September 23, 2021

Land's End: Eyre Highway to Head of Bight

Head of Bight

The Eyre Highway from Ceduna to Head of Bight is so flat you can see the curvature of the Earth.

Words: Kris Madden

A fiery ball of yellow at the end of the road transforms the flat, A treeless, bluebush-studded landscape into an upside-down replica of the Aboriginal flag. We're driving from Ceduna to the Head of Bight along a section of the Eyre Highway, and I'm feeling hypnotised by the long, straight road, which is the only thing ahead of us as far as the eye can see.

August 06, 2021

Letters from America. A four-month trip to USA in 1958. (Work in Progress)

 


In 1958 my father, Mervin Eime, travelled with work colleagues on an 18-week business trip to the USA to investigate new products and tooling techniques for Pope Products, an Adelaide-based manufacturing firm producing, at the time, mainly irrigation equipment. At the age of 41, it was dad's first overseas trip - really thrown in the deep end. Married just five years, mum remembers waiting the lonely weeks for his regular correspondence. His style is dry and matter-of-fact as was the fashion of the time but deals with the more entertaining aspects in a wry and witty style. I will also include his photos and postcards as illustrations. As I am publishing in segments, be sure to come back for new instalments. - Roderick Eime Adelaide, August 2021.

July 17, 2021

The story behind the cannons in your local park


German Field Gun. Prescott Tce, Rose Park, Adelaide.

When we were kids, I’m sure you’ll remember climbing all over the old cannons in the park. Of course, as children, it’s hard to imagine the horror these weapons inflicted on the enemy.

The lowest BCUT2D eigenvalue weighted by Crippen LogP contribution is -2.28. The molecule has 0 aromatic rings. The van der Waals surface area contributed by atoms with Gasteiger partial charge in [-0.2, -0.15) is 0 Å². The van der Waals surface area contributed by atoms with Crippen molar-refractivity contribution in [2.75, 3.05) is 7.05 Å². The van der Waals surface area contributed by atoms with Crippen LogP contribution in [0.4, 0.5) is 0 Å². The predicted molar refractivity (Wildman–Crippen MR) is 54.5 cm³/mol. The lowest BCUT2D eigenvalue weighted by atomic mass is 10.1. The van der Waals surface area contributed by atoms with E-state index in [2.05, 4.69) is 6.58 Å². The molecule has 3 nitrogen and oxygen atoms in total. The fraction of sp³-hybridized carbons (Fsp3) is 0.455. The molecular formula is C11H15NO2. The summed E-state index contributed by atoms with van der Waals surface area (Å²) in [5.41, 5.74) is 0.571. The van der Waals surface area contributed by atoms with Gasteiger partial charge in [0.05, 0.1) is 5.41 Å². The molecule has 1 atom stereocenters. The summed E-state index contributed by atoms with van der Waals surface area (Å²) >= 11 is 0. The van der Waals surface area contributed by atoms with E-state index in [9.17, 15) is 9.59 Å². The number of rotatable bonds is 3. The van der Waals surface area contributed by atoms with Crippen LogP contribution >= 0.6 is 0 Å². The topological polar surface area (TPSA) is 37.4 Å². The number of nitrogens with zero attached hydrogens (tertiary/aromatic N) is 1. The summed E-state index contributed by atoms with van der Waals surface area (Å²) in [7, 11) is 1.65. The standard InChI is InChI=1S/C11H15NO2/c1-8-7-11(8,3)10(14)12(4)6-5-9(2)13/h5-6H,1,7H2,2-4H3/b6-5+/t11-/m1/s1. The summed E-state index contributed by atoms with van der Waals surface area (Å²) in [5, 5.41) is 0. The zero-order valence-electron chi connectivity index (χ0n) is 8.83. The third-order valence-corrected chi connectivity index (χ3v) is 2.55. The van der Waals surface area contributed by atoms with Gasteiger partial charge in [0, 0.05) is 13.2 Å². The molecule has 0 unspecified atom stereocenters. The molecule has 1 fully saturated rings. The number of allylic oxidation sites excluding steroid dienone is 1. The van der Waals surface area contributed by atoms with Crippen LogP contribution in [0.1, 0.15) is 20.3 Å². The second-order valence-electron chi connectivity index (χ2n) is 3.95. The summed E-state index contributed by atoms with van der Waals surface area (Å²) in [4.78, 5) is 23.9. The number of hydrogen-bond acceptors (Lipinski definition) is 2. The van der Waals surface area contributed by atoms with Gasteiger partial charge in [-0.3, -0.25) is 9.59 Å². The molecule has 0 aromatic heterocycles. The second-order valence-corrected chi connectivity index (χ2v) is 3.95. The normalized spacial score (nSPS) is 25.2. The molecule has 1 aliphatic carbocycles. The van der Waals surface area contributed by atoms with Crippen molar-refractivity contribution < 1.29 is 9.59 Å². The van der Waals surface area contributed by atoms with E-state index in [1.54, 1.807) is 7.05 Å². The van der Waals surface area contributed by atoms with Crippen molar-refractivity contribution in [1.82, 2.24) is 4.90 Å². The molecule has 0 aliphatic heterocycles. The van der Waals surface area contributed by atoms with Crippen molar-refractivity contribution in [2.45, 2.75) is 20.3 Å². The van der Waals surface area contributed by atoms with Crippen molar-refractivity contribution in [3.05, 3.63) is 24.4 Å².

April 03, 2021

Beauty and the Beast: Singapore's Haunted Gardens

Bukit Batok is a former quarry site now converted into a nature park featuring a memorial to Japanese soldiers who fell in the battle for Singapore in WWII. 

January 25, 2021

Fiona McIntosh talks about The Spy's Wife



Fiona McIntosh
I'm now past 80,000 words into this story for you.  It's been very slow over Christmas as I think all of us - not just me - needed a refreshing break from the grind that was 2020 and a chance to re-set.  I took a full three weeks off and while I felt busier than ever, it wasn't with storytelling.  It was all about family.

I have started back in with The Spy's Wife soon after the New Year heralded its arrival and now I'm working with commitment to get it finished and a first draft off to my editor.

I love its concept and I've started a little further back in the story than I might traditionally because I deliberately wanted to show the background of the two people who find themselves trapped in a situation that is not of their making but they both feel betrayed by it, angered by it and forced to fix it.  

Essentially it's the story of a man and woman from wildly different backgrounds finding each other and taking each other at face value. They fall in love only to discover that each is a sort of chameleon. I couldn't just fling you into that tense situation without first allowing you to share their lives before they know each other and then during that lovely time of falling in love.

So now at 80,000 words, I feel I still have a lot of story I want to share but only another 30,000 words or so in which to do that.  Ah well, all part of the fun of being a storyteller and I feel sure my editor will very quickly slash away a lot of words to give me more to play with.  

I know all of you can recognise the fellow in the middle of this picture - a rare moment of delight in his expression - but I wonder if you can guess who the gent is to his left in the image?  It may surprise you who he is, and I am hoping this man - or perhaps more likely, his son - will walk into the pages of my book that will form the major pivot point for the story.  

All material (c) Copyright Traveloscopy.com unless noted otherwise.

Support Traveloscopy - Support Responsible Travel.

Traveloscopy is a freelance journalism enterprise supporting the tourism and travel industries. We aim to encourage people to travel thoughtfully and responsibly and also support sustainable initiatives within the travel sector. You can help us cover our operating costs, even if in just a small way.

Last 30 Days' Most Popular Posts